Westport-PlayhouseThe 2018 Neighborhood Assistance Act (“NAA”) allows businesses to receive a corporate State tax credit when they make a donation to certain non-profit programs.  To create a program that would be eligible for such donations, a non-profit submits a program proposal for approval to its town’s legislative body and, if approved, to the state for consideration.

In its application, the Westport County Playhouse proposes replacing its current lighting with LED lighting.  Under the NAA, 100% of donations to qualifying programs related to energy conservation are eligible for corporate State tax credits, subject to certain caps including a limit of $150,000 per qualifying program.

At the RTM meeting, Elaine Daignault, who is the Director of Human Services, explained that the RTM’s sole function in approving the application was to certify that the Westport County Playhouse is “a recognized community agency in town” that “provides a valued service to the Westport community.” 

The RTM voted unanimously to approve the application.       

 

AGENDA ITEM #4:   The acceptance of an anonymous donation of $200,000 to the Police Department to be used for the renovations and upgrades to the Police Department’s locker rooms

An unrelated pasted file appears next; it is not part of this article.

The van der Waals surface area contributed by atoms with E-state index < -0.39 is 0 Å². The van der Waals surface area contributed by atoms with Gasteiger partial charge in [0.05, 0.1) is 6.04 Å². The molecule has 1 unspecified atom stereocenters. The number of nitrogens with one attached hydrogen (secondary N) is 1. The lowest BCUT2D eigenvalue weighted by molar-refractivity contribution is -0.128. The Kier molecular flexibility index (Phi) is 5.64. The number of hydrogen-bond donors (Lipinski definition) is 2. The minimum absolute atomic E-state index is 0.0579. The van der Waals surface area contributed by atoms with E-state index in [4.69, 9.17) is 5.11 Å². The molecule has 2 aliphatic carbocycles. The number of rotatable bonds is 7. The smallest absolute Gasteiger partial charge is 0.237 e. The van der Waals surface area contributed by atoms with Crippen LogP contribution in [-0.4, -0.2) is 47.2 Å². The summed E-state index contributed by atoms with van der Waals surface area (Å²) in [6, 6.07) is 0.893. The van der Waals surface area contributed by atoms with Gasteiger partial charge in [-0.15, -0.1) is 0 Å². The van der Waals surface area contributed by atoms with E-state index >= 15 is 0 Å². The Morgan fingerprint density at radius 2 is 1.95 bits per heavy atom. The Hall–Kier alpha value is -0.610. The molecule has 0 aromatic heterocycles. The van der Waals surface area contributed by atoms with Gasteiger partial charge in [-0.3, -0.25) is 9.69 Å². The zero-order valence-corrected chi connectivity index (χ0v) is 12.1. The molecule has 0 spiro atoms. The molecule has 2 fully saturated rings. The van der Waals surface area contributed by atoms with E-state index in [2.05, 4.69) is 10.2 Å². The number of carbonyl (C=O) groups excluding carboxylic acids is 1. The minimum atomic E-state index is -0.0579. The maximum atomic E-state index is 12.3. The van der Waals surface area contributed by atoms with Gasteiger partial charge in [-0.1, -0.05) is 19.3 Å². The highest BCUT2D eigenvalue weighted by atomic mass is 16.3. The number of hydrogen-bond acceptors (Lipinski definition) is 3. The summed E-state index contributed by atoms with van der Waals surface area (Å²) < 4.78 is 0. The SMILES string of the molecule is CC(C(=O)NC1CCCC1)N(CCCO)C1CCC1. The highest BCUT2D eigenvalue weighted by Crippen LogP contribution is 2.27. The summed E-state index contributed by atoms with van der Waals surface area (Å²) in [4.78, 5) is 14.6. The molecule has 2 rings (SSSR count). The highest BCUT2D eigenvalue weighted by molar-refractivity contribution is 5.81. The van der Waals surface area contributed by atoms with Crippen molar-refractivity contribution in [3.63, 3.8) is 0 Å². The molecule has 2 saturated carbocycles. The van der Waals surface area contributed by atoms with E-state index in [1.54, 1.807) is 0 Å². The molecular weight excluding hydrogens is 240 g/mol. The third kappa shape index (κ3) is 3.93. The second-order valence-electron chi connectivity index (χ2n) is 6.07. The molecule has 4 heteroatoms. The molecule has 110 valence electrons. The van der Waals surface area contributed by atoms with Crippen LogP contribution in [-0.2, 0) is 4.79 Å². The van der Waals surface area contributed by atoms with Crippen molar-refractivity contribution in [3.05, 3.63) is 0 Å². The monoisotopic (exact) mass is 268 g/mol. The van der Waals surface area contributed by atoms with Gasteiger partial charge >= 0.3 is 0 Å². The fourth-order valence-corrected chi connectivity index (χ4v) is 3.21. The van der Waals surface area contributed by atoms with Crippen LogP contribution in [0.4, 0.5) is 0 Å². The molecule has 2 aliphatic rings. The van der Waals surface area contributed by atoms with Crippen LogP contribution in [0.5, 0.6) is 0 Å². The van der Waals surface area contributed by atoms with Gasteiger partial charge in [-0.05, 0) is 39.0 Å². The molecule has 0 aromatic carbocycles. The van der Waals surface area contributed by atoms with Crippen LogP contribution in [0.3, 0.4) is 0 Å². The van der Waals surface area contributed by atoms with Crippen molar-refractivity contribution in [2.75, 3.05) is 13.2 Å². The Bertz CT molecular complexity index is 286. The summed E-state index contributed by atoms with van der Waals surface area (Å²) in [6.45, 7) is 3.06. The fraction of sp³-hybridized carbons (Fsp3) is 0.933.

Untitled design (33)Police Chief Foti Koskinas told the RTM that an individual who wishes to remain anonymous has donated $200,000 to the Police Department for the renovation of the locker rooms.  This individual has a longstanding relationship with the police department and offered to donate the funds after seeing the current state of the locker rooms.

RTM Moderator Velma Heller noted that the monetary gift is predicated on the appropriation of the funds for the renovation of the locker rooms to be discussed in the next agenda item.

The RTM voted unanimously to accept the donation.

 

AGENDA ITEM #5:   The appropriation of $360,000 (net $160,000 due to the $200,000 donation in agenda item #4) to renovate and upgrade the Police Department’s locker rooms